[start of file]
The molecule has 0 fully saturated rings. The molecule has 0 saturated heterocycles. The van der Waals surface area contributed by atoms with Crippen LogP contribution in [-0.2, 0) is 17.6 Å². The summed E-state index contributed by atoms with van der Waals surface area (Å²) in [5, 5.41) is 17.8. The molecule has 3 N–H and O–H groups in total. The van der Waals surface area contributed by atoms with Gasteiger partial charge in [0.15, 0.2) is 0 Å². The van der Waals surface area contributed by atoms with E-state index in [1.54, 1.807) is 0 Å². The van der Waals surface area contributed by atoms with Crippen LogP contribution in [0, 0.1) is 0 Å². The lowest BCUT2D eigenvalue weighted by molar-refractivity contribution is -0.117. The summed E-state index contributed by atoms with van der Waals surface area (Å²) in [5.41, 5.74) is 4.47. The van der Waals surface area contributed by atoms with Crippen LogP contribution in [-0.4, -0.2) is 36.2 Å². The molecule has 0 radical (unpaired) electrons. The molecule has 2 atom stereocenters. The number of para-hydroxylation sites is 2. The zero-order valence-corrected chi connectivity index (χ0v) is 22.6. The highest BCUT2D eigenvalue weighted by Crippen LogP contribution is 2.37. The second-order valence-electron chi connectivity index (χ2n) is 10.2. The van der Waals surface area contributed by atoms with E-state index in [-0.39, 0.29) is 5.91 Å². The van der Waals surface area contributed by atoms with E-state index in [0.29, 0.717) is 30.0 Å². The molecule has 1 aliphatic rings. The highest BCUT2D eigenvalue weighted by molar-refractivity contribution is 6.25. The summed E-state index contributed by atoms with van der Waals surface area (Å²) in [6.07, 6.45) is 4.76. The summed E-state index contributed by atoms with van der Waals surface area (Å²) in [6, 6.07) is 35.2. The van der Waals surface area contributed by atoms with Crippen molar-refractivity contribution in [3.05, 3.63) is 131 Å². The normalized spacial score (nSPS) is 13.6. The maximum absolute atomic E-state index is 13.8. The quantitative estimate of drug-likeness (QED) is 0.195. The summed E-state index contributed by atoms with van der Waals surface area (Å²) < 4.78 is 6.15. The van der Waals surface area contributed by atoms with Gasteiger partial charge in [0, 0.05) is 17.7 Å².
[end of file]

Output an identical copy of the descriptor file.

The molecule has 0 fully saturated rings. The molecule has 0 saturated heterocycles. The van der Waals surface area contributed by atoms with Crippen LogP contribution in [-0.2, 0) is 17.6 Å². The summed E-state index contributed by atoms with van der Waals surface area (Å²) in [5, 5.41) is 17.8. The molecule has 3 N–H and O–H groups in total. The van der Waals surface area contributed by atoms with Gasteiger partial charge in [0.15, 0.2) is 0 Å². The van der Waals surface area contributed by atoms with E-state index in [1.54, 1.807) is 0 Å². The van der Waals surface area contributed by atoms with Crippen LogP contribution in [0, 0.1) is 0 Å². The lowest BCUT2D eigenvalue weighted by molar-refractivity contribution is -0.117. The summed E-state index contributed by atoms with van der Waals surface area (Å²) in [5.41, 5.74) is 4.47. The van der Waals surface area contributed by atoms with Crippen LogP contribution in [-0.4, -0.2) is 36.2 Å². The molecule has 0 radical (unpaired) electrons. The molecule has 2 atom stereocenters. The number of para-hydroxylation sites is 2. The zero-order valence-corrected chi connectivity index (χ0v) is 22.6. The highest BCUT2D eigenvalue weighted by Crippen LogP contribution is 2.37. The second-order valence-electron chi connectivity index (χ2n) is 10.2. The van der Waals surface area contributed by atoms with E-state index in [-0.39, 0.29) is 5.91 Å². The van der Waals surface area contributed by atoms with E-state index in [0.29, 0.717) is 30.0 Å². The molecule has 1 aliphatic rings. The highest BCUT2D eigenvalue weighted by molar-refractivity contribution is 6.25. The summed E-state index contributed by atoms with van der Waals surface area (Å²) in [6.07, 6.45) is 4.76. The summed E-state index contributed by atoms with van der Waals surface area (Å²) in [6, 6.07) is 35.2. The van der Waals surface area contributed by atoms with Crippen molar-refractivity contribution in [3.05, 3.63) is 131 Å². The normalized spacial score (nSPS) is 13.6. The maximum absolute atomic E-state index is 13.8. The quantitative estimate of drug-likeness (QED) is 0.195. The summed E-state index contributed by atoms with van der Waals surface area (Å²) < 4.78 is 6.15. The van der Waals surface area contributed by atoms with Gasteiger partial charge in [0, 0.05) is 17.7 Å².